WEB stands for Women's Empowerment Breakthrough.
|The girls of the 2014 WEB Conference!|
What's WEB? In 2003, a group of students from Prescott College created a conference for teenage girls in response to high rates of teen pregnancy, sexual assault, and drug use among the young women in Yavapai county. Courtney Osterfelt helped the conference evolve in to Women's Empowerment Breakthrough, an organization that helps young women explore, define, and achieve their goals! WEB just recently celebrated its 11th birthday this year!
This year's Annual WEB conference took place from April 17th-19th at Mingus Springs Camp on Mingus Mountain. Over fifty teenage girls and counselors came together to grow and learn about themselves, each other, and how they can make a difference in the world! For three days, the girls participated in team-building initiatives, fun recreational activities and their choice of workshops facilitated by local professional women and community members who volunteer their time and support to WEB. The workshops cover such topics as women’s health, using your voice, self-esteem and positive body-image, family dynamics, safe relationships, substance-abuse prevention, creative expression, leadership skills, sexual-assault awareness, self-defense, cultural diversity, breaking barriers, and even basic auto-mechanics.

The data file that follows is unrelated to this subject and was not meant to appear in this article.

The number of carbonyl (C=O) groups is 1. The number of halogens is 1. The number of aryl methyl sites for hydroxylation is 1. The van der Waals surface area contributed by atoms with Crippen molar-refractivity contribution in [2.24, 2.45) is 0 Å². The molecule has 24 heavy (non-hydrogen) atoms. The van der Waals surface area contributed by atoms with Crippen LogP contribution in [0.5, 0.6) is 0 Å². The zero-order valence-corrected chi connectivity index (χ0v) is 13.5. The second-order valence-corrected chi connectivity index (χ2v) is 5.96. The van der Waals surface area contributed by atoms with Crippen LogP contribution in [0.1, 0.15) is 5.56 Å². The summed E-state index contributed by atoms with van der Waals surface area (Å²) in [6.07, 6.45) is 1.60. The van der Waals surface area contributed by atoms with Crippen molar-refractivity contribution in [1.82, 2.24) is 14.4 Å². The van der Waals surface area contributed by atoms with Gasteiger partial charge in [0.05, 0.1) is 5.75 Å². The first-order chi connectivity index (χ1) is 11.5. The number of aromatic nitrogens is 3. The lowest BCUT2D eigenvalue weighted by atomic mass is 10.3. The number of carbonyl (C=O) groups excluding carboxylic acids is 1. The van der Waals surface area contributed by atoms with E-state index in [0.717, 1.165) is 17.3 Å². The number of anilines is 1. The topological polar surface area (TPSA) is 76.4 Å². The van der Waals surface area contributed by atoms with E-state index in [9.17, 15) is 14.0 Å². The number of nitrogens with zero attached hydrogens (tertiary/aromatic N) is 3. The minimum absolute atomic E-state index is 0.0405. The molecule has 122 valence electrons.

|Learning how to change oil!|
Why WEB? The aim of the annual conference is to provide young women with the knowledge, community, and support that they need to gain self-confidence, develop their sense of self, and build community. WEB also strives to introduce the participants to a network of supportive women, educational activities, and resources to build confidence and develop leadership skills.
This year’s conference theme was “I Believe”. Two inspiring and nationally recognized female hip hop artists, Chalease and Olivia, provided a performance and workshop at the WEB conference this year. Both their performance and their workshop addressed self-expression, empowerment, and the importance of standing up for what you believe in. We also got to be a part of their premier music video about women’s empowerment for their song titled “I Believe."
A group of Prescott College students volunteer as counselors for WEB every year. This year, I got to be a part of that group. The seven teenage girls who slept in my cabin were from two different middle schools in Yavapai county. They reminded me what it is like to transition into a teenager in this generation.. It's tough. I remember how harsh middle school and high school were for me. I wish we all could have had a program like WEB to empower us and help us meet other empowered women, too. I'm so glad WEB exists for these girls. I know that it is making a difference in their lives.
For more info, visit http://womensempowerment.wordpress.com/
Get involved! email WEB at firstname.lastname@example.org
or Courtney Osterfelt at email@example.com